Thoreau: Craving Reality

The New York Review of Books posts in its entirety a spectacular essay from Robert Pogue Harrison, this time on Thoreau on his centennial birthday, and en or so books and exhibits about The True American. Thoreau (to my blinkered view) is that exceedingly rare writer/philosopher capable of seeing afresh the most fundamental elements ofContinue reading “Thoreau: Craving Reality”

David Foster Wallace thinks about nature

In his classic (and often hilarious) essay for Harpers on the Illinois State Fair from l993, Ticket to the Fair, David Foster Wallace ruminated on many questions, including how people see nature in the MidWest. He wrote: Rural Midwesterners live surrounded by unpopulated land, marooned in a space whose emptiness starts to become both physicalContinue reading “David Foster Wallace thinks about nature”

Wounded Earth: poem and photograph

The late great C.K. Williams thinks through the suffering of the earth — whose suffering is it really? Is it as I suspect not that rare for you to be wounded ravaged stripped of so much of what you wore with seeming pride your seething glittering oceans your forests nothing new for you meteors cometsContinue reading “Wounded Earth: poem and photograph”

What put Trump over the top?

According to The Economist it was the sick. ….even after controlling for race, education, age, sex, income, marital status, immigration and employment, these figures remain highly statistically significant. Holding all other factors constant—including the share of non-college whites—the better physical shape a county’s residents are in, the worse Mr Trump did relative to Mr Romney.Continue reading “What put Trump over the top?”

ON THE BRINK: SoCal faces dire, drier future

Here’s a story I spent a month or so reporting over the summer for the Ventura County Reporter: What the science is saying about the prospects for drought this century in Southern California ON THE BRINK: Southern California faces dire, drier future I’d like to dedicate this story to the late great climatologist Kelly Redmond,Continue reading “ON THE BRINK: SoCal faces dire, drier future”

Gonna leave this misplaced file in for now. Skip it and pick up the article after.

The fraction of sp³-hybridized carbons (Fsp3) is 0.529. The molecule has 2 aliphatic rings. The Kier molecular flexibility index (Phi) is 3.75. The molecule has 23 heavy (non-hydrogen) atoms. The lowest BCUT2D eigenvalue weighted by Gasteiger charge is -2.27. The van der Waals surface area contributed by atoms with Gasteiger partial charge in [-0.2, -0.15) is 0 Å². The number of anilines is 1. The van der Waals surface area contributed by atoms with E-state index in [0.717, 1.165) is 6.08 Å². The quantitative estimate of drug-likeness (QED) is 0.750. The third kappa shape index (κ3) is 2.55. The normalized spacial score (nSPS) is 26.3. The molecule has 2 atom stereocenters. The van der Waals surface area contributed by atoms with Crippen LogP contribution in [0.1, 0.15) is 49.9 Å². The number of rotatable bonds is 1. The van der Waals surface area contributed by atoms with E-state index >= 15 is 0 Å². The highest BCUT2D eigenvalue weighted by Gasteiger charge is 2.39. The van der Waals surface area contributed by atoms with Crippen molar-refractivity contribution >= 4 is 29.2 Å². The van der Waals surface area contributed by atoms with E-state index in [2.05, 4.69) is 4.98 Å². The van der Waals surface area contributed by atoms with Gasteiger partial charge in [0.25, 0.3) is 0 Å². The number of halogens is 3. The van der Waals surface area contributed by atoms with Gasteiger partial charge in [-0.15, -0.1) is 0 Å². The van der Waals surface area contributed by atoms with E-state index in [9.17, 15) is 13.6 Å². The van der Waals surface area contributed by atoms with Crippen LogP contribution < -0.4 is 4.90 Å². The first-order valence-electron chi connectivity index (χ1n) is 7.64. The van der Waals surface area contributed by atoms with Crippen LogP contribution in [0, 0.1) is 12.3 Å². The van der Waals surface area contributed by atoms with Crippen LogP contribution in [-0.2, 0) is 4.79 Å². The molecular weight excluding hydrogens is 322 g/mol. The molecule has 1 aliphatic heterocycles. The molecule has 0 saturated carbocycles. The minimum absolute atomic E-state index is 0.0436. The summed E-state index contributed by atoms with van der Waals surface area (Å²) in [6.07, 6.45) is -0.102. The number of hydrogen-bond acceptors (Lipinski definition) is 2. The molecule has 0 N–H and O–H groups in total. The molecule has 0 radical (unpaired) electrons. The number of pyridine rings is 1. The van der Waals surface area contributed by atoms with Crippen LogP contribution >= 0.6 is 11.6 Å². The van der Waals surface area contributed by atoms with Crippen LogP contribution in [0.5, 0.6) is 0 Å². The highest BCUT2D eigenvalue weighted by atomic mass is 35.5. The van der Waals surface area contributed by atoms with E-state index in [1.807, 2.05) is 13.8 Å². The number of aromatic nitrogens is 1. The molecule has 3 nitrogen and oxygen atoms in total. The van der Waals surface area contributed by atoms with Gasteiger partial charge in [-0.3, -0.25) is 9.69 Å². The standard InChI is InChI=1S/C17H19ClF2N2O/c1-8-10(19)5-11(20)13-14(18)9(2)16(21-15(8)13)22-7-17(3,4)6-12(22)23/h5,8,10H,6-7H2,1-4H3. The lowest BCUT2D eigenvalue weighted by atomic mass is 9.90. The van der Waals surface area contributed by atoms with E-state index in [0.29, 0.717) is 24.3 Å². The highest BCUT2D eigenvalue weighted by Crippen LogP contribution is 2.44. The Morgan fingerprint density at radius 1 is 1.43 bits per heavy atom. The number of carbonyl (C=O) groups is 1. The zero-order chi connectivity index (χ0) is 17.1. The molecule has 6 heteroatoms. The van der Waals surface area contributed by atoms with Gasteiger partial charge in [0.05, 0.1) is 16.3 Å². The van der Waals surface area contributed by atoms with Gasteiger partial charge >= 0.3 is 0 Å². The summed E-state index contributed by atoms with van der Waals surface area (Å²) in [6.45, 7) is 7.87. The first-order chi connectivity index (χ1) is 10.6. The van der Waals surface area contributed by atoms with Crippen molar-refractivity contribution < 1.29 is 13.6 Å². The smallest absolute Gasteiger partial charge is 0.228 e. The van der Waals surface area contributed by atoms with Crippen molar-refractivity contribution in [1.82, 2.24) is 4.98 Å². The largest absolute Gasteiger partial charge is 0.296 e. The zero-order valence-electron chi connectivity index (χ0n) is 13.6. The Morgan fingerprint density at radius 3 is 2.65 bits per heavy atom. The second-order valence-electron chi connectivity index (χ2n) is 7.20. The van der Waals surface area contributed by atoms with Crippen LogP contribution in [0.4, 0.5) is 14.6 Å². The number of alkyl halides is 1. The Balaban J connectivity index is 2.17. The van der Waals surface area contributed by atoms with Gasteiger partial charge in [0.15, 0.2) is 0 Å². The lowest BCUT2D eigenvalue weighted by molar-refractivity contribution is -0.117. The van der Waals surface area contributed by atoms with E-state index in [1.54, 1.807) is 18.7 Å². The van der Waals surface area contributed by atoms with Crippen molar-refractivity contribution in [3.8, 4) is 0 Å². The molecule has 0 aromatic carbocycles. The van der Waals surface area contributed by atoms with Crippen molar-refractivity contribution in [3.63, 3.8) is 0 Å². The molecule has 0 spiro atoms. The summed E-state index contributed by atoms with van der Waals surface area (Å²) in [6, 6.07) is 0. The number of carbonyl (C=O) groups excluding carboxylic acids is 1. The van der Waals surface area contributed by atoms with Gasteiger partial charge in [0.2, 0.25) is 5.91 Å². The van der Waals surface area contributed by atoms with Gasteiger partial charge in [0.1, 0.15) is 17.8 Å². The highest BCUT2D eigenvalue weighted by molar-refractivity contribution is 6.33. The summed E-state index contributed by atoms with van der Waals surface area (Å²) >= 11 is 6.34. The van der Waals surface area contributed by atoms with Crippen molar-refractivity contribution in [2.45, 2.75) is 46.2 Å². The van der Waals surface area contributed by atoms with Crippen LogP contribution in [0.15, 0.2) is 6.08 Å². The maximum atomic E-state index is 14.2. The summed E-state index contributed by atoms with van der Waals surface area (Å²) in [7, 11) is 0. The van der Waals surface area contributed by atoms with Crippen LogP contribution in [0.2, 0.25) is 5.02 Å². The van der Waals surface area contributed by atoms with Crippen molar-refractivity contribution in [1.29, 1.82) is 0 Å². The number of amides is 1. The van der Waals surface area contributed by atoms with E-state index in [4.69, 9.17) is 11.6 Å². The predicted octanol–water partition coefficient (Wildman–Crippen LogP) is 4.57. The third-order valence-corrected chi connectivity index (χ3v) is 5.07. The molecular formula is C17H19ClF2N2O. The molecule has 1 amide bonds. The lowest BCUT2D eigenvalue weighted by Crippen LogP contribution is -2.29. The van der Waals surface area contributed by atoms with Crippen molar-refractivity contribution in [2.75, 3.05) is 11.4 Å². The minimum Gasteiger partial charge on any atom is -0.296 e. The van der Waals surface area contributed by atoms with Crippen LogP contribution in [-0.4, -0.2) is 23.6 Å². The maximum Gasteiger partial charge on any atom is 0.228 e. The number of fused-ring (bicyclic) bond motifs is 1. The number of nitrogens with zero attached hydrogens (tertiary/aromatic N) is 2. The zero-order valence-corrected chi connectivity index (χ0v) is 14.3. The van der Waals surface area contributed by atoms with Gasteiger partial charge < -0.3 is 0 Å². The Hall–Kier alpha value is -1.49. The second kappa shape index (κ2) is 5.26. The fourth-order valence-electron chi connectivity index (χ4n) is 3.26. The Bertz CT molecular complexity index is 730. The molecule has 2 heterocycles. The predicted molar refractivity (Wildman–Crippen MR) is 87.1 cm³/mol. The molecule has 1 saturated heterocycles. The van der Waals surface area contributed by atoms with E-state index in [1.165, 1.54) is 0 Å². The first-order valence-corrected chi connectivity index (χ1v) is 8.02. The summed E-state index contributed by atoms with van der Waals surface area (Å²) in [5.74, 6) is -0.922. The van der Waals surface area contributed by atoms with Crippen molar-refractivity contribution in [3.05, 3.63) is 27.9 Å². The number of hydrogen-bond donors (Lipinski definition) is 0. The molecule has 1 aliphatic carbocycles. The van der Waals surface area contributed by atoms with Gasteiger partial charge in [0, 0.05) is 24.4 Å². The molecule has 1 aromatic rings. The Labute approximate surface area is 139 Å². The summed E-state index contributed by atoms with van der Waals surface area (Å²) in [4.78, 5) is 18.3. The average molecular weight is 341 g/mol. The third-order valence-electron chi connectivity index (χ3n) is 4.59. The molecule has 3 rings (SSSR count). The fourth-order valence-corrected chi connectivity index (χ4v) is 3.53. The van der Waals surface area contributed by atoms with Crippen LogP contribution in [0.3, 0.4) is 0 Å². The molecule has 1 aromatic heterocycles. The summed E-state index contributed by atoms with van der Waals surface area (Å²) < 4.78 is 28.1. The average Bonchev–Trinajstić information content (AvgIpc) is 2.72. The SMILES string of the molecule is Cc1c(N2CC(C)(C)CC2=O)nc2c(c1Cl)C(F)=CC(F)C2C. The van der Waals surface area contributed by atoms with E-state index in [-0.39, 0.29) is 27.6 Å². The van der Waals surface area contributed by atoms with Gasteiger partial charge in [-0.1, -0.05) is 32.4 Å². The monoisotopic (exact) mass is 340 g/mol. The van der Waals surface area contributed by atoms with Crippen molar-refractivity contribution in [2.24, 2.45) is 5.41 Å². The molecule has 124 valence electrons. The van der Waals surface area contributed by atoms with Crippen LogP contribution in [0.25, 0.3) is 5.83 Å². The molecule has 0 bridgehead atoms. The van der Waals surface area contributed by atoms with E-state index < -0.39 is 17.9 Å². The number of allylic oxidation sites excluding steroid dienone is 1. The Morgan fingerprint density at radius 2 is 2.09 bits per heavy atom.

A country Nirvana song via Sturgill Simpson

NPR and Rolling Stone today both note the arrival of new country star Sturgill Simpson’s version of Nirvana’s “In Bloom.” The second song on the epochal Nevermind album, universally agreed to be the band’s masterpiece, and as well Country Love’s fave song on the record, Sturgill completely upends it. Sez me. The Nirvana version isContinue reading “A country Nirvana song via Sturgill Simpson”

Rockefeller charity calls Exxon “morally reprehensible,” disinvests

Today a fifty-year-old charity founded by the descendants of John Rockefeller, of Standard Oil wealth, disinvested their funds from Exxon Mobil and accused the company of misleading the public to enable the company to damage the climate. In a statement the Rockefeller Family Fund called the company morally reprehensible and said: “Evidence appears to suggest that theContinue reading “Rockefeller charity calls Exxon “morally reprehensible,” disinvests”

When will we start to see ice sheet disintegration?

James Hansen has published hundreds of scientific papers in his long and distinguished career as “the father of climate change awareness,” as described in The Guardian. With a team he published another one this morning, but this one is different. For one, although Hansen organized the effort, he is one of a team of 18 expertsContinue reading “When will we start to see ice sheet disintegration?”

Thinking about wildness in CA: Daniel Duane

Daniel Duane first came across my media screen last summer with a spectacular essay in the NYTimes Sunday Review — My Dark California Dream — in which he thought through some of the problems that have hit California lately, from wildfire to drought to traffic to the devastation of sea life off our shores. ButContinue reading “Thinking about wildness in CA: Daniel Duane”

Drought hits city trees too (not just wild forests)

Another excellent story from the Washington Post, on a problem — the fate of urban trees — that seems not as well studied as that of wild forests. BERKELEY, Calif. — Everywhere he goes, Anthony Ambrose sees the dead and dying. They haunt this city’s streets, the browning yards of stylish homes, the scenic groundsContinue reading “Drought hits city trees too (not just wild forests)”